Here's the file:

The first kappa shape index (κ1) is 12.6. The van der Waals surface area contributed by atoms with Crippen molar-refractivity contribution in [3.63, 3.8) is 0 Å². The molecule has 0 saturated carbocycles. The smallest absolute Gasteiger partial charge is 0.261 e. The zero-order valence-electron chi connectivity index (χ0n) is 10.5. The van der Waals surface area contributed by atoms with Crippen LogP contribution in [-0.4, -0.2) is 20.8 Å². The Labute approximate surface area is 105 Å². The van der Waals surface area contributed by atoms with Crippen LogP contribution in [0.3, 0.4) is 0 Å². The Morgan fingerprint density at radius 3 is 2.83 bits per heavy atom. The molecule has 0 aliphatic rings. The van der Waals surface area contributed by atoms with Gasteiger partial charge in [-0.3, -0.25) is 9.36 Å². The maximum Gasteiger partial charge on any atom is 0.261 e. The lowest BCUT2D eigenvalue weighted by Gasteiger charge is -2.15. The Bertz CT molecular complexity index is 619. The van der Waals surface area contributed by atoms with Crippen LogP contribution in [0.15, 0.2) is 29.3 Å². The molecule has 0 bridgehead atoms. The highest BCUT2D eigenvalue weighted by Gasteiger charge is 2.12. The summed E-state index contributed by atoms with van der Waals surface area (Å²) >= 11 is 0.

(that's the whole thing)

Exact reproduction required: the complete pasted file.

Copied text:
The first kappa shape index (κ1) is 12.6. The van der Waals surface area contributed by atoms with Crippen molar-refractivity contribution in [3.63, 3.8) is 0 Å². The molecule has 0 saturated carbocycles. The smallest absolute Gasteiger partial charge is 0.261 e. The zero-order valence-electron chi connectivity index (χ0n) is 10.5. The van der Waals surface area contributed by atoms with Crippen LogP contribution in [-0.4, -0.2) is 20.8 Å². The Labute approximate surface area is 105 Å². The van der Waals surface area contributed by atoms with Crippen LogP contribution in [0.3, 0.4) is 0 Å². The Morgan fingerprint density at radius 3 is 2.83 bits per heavy atom. The molecule has 0 aliphatic rings. The van der Waals surface area contributed by atoms with Gasteiger partial charge in [-0.3, -0.25) is 9.36 Å². The maximum Gasteiger partial charge on any atom is 0.261 e. The lowest BCUT2D eigenvalue weighted by Gasteiger charge is -2.15. The Bertz CT molecular complexity index is 619. The van der Waals surface area contributed by atoms with Crippen LogP contribution in [0.15, 0.2) is 29.3 Å². The molecule has 0 bridgehead atoms. The highest BCUT2D eigenvalue weighted by Gasteiger charge is 2.12. The summed E-state index contributed by atoms with van der Waals surface area (Å²) >= 11 is 0.